Common misconceptions

Updated: Mar 14

In this short article, I will address a common misconception people have about the sound of copper and silver cables.

Misconceptions about cable materials

A common misconception that many people have is that the sound signature of copper is warm, bass-heavy, and lacking in treble accuracy, while silver has a bright tone, sparkly highs that may be piercing at times, and even thin on the vocals.

These are not true! How did these claims come about then? Well, initially, people may have judged the sound based on the color of the cable. Copper usually has a warmer brown color, leading people to subconsciously associate the looks with the sound it produces. Likewise for silver, it is white, and hence people associated that with a sparkly and bright tone.

The second reason is that the material refinement from 5-10 years ago, when these norms were first formed, was still in it's early stages of development. This led to inaccurate formation of grain structures when the metal was extruded into cables, which thus resulted in such a sound being produced.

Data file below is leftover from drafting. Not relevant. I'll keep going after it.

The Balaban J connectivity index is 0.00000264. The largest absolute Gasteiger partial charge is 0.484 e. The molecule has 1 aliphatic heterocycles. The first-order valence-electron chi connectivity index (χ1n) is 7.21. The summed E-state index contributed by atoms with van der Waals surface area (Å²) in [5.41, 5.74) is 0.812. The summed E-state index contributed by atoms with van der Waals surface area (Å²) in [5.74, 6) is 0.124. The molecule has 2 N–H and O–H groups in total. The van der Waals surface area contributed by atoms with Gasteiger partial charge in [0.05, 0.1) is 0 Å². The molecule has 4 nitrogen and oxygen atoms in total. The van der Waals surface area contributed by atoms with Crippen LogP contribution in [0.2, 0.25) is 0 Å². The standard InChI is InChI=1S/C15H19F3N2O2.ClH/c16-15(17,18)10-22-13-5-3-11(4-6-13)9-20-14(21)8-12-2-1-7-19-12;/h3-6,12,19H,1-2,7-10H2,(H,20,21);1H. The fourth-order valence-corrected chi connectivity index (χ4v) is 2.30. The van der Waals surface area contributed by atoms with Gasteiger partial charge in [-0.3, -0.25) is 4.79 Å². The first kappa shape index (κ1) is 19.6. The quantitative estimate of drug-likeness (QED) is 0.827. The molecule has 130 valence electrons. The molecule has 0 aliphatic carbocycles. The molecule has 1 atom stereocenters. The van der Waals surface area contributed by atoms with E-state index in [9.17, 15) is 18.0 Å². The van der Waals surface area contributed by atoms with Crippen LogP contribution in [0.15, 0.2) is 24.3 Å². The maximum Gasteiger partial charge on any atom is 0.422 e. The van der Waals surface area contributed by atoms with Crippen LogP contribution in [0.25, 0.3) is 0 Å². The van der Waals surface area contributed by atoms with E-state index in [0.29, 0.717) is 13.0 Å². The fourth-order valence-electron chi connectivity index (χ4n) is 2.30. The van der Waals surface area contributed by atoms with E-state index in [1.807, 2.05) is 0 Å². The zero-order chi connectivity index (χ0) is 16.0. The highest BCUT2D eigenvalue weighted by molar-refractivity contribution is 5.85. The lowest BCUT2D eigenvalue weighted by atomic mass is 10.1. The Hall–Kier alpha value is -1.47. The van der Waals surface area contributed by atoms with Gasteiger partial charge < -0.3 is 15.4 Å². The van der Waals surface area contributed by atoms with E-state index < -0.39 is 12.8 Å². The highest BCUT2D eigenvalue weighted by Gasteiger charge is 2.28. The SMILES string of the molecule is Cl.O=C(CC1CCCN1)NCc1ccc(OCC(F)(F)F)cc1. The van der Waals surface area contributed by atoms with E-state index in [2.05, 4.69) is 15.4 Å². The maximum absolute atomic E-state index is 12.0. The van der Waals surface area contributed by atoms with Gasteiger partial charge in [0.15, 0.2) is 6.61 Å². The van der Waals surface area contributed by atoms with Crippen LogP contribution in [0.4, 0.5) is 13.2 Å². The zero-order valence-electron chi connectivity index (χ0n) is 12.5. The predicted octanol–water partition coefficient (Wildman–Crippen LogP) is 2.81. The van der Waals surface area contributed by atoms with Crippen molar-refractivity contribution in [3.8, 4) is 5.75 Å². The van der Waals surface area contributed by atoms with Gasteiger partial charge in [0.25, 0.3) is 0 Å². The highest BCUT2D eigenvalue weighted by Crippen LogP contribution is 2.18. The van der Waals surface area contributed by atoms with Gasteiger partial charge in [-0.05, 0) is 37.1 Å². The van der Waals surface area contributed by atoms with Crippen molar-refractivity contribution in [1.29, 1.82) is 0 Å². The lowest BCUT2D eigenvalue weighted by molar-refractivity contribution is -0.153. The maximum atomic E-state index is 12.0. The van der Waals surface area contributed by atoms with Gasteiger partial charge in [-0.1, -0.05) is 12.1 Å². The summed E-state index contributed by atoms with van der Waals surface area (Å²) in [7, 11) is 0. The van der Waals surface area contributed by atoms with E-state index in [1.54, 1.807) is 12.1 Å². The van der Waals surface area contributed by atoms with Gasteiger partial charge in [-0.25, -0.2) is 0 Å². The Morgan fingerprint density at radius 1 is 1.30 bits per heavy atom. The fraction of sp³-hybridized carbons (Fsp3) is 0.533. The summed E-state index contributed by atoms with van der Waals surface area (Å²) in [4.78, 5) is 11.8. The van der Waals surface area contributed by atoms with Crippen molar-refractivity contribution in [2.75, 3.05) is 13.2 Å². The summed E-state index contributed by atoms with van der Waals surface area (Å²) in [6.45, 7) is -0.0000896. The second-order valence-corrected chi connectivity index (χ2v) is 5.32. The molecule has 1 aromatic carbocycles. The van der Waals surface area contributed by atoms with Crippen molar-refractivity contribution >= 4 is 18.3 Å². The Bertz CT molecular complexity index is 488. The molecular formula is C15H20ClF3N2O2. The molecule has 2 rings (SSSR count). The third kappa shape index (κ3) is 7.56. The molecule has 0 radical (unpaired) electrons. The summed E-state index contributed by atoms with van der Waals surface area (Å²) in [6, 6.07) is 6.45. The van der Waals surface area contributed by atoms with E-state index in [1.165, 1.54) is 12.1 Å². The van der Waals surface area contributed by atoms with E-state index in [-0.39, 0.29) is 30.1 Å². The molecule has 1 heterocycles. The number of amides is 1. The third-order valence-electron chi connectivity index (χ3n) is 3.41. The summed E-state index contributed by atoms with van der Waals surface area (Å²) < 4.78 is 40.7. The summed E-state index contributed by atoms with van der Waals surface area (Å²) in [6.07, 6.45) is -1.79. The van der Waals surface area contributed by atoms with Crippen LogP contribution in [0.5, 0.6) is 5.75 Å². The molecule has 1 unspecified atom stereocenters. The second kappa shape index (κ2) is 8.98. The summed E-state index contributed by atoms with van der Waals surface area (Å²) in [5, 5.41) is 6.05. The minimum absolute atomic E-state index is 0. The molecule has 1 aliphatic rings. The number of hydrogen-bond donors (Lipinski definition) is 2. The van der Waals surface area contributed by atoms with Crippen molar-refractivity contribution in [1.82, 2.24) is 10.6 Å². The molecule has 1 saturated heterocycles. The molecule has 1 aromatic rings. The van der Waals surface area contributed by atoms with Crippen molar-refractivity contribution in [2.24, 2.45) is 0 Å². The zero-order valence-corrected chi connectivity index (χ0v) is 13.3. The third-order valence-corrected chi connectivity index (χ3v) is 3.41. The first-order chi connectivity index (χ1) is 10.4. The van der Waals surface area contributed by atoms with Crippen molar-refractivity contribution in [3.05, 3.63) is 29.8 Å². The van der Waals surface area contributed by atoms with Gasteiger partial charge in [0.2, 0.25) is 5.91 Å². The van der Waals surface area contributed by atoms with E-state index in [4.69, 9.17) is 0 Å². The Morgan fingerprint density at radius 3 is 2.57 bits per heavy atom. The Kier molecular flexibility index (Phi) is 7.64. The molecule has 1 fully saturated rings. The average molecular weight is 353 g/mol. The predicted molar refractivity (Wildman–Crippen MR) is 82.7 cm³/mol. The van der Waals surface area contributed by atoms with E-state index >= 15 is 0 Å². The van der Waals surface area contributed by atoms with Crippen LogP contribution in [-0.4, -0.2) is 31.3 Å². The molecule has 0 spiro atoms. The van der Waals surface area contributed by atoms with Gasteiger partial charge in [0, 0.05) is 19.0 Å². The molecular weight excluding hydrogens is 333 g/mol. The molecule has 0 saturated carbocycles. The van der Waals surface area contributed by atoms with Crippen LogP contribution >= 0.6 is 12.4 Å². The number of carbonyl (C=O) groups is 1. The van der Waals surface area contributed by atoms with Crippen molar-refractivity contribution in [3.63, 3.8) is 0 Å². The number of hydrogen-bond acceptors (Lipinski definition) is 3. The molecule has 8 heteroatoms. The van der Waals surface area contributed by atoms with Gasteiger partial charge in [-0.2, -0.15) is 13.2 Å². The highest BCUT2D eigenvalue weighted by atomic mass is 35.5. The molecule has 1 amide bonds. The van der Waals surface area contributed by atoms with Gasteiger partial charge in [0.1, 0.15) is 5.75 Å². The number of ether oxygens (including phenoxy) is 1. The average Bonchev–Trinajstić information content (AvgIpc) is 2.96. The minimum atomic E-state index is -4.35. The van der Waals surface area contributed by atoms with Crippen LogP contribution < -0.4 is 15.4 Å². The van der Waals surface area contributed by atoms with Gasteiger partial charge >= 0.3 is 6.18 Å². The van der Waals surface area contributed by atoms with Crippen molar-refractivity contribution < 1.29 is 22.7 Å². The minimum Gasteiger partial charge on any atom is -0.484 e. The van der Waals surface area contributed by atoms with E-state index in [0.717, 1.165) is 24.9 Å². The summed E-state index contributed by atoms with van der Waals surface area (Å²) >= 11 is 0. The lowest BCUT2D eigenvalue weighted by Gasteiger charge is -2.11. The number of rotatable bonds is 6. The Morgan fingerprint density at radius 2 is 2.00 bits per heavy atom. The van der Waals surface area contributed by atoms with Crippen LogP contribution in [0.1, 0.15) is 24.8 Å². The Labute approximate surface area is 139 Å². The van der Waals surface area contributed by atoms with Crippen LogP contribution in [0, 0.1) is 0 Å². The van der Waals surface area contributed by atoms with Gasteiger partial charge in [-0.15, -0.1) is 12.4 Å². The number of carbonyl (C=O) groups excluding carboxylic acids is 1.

True sound signatures

This then begs the question- if those were myths, what is the truth?

Properly refined copper is supposed to sound smooth on the transitions from mid-bass to mids, and upper-mids to treble. Bass is present, but definitely not meant to be overwhelming. In fact, highs can be quite extended as well.

As for good silver cables, they will sound mid-forward with a punchy, pugnacious bass response. Highs can be bright but not piercing, or rounded off, depending on wire gauge. Good silver will sound warm and accurate. If it sounds flat or dead, chances are that it is not a high purity silver cable.


The current highest purity is 7n for copper and 6n for silver. It is almost impossible to refine these two materials higher than these percentages due to impurities being either smaller than the grain or extrusion defects. Despite all these improvements in cable technology, 7n copper cables are still extremely difficult to evenly replicate at high-gauge volumes, resulting in the only way being to reduce gauge size to be to add more strands.